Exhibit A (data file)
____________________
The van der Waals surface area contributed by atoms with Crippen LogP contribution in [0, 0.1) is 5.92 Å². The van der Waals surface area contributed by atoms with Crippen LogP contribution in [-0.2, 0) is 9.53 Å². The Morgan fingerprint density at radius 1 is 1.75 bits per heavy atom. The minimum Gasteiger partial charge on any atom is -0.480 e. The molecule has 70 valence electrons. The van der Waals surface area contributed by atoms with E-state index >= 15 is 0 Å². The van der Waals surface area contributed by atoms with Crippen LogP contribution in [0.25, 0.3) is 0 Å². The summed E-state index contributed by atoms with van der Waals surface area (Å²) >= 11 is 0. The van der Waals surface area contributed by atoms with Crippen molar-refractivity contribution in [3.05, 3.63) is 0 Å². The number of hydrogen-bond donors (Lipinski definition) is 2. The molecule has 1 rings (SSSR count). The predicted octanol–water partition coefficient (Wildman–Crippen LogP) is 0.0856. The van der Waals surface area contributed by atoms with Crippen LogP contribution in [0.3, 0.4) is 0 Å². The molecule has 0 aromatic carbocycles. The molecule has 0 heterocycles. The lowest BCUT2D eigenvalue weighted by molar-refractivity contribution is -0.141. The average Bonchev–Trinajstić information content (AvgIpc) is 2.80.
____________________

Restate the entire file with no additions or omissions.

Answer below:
The van der Waals surface area contributed by atoms with Crippen LogP contribution in [0, 0.1) is 5.92 Å². The van der Waals surface area contributed by atoms with Crippen LogP contribution in [-0.2, 0) is 9.53 Å². The Morgan fingerprint density at radius 1 is 1.75 bits per heavy atom. The minimum Gasteiger partial charge on any atom is -0.480 e. The molecule has 70 valence electrons. The van der Waals surface area contributed by atoms with E-state index >= 15 is 0 Å². The van der Waals surface area contributed by atoms with Crippen LogP contribution in [0.25, 0.3) is 0 Å². The summed E-state index contributed by atoms with van der Waals surface area (Å²) >= 11 is 0. The van der Waals surface area contributed by atoms with Crippen molar-refractivity contribution in [3.05, 3.63) is 0 Å². The number of hydrogen-bond donors (Lipinski definition) is 2. The molecule has 1 rings (SSSR count). The predicted octanol–water partition coefficient (Wildman–Crippen LogP) is 0.0856. The van der Waals surface area contributed by atoms with Crippen LogP contribution in [0.3, 0.4) is 0 Å². The molecule has 0 aromatic carbocycles. The molecule has 0 heterocycles. The lowest BCUT2D eigenvalue weighted by molar-refractivity contribution is -0.141. The average Bonchev–Trinajstić information content (AvgIpc) is 2.80.